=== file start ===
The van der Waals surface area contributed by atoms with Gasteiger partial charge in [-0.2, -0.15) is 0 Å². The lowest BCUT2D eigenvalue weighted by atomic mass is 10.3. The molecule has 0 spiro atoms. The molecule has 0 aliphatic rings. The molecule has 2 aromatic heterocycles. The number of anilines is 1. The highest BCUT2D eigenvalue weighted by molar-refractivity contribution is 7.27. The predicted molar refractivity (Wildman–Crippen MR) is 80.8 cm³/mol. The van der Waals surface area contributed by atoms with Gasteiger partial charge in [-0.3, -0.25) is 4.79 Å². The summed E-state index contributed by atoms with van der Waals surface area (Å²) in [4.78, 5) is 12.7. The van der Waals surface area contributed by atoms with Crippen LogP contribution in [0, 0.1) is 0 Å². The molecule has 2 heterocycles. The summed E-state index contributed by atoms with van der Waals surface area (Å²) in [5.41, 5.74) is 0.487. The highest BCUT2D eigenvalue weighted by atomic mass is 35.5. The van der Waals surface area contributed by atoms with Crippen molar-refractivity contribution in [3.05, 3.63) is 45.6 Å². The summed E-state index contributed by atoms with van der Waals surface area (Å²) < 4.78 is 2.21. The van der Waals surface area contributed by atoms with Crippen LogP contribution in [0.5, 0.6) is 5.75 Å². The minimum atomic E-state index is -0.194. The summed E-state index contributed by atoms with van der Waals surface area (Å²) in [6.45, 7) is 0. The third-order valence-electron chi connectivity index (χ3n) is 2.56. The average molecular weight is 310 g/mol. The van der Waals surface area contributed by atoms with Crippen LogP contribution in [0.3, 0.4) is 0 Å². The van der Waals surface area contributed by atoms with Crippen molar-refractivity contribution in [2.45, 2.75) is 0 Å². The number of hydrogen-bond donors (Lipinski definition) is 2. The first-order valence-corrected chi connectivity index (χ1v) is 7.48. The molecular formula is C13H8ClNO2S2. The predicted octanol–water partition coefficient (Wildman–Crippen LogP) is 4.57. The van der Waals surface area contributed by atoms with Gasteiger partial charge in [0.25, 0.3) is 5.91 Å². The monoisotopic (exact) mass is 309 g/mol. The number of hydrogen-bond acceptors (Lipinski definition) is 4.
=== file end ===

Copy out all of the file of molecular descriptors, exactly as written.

The van der Waals surface area contributed by atoms with Gasteiger partial charge in [-0.2, -0.15) is 0 Å². The lowest BCUT2D eigenvalue weighted by atomic mass is 10.3. The molecule has 0 spiro atoms. The molecule has 0 aliphatic rings. The molecule has 2 aromatic heterocycles. The number of anilines is 1. The highest BCUT2D eigenvalue weighted by molar-refractivity contribution is 7.27. The predicted molar refractivity (Wildman–Crippen MR) is 80.8 cm³/mol. The van der Waals surface area contributed by atoms with Gasteiger partial charge in [-0.3, -0.25) is 4.79 Å². The summed E-state index contributed by atoms with van der Waals surface area (Å²) in [4.78, 5) is 12.7. The van der Waals surface area contributed by atoms with Crippen LogP contribution in [0, 0.1) is 0 Å². The molecule has 2 heterocycles. The summed E-state index contributed by atoms with van der Waals surface area (Å²) in [5.41, 5.74) is 0.487. The highest BCUT2D eigenvalue weighted by atomic mass is 35.5. The van der Waals surface area contributed by atoms with Crippen molar-refractivity contribution in [3.05, 3.63) is 45.6 Å². The summed E-state index contributed by atoms with van der Waals surface area (Å²) < 4.78 is 2.21. The van der Waals surface area contributed by atoms with Crippen LogP contribution in [0.5, 0.6) is 5.75 Å². The minimum atomic E-state index is -0.194. The summed E-state index contributed by atoms with van der Waals surface area (Å²) in [6.45, 7) is 0. The third-order valence-electron chi connectivity index (χ3n) is 2.56. The average molecular weight is 310 g/mol. The van der Waals surface area contributed by atoms with Crippen LogP contribution in [0.3, 0.4) is 0 Å². The van der Waals surface area contributed by atoms with Crippen molar-refractivity contribution in [2.45, 2.75) is 0 Å². The number of hydrogen-bond donors (Lipinski definition) is 2. The first-order valence-corrected chi connectivity index (χ1v) is 7.48. The molecular formula is C13H8ClNO2S2. The predicted octanol–water partition coefficient (Wildman–Crippen LogP) is 4.57. The van der Waals surface area contributed by atoms with Gasteiger partial charge in [0.25, 0.3) is 5.91 Å². The monoisotopic (exact) mass is 309 g/mol. The number of hydrogen-bond acceptors (Lipinski definition) is 4.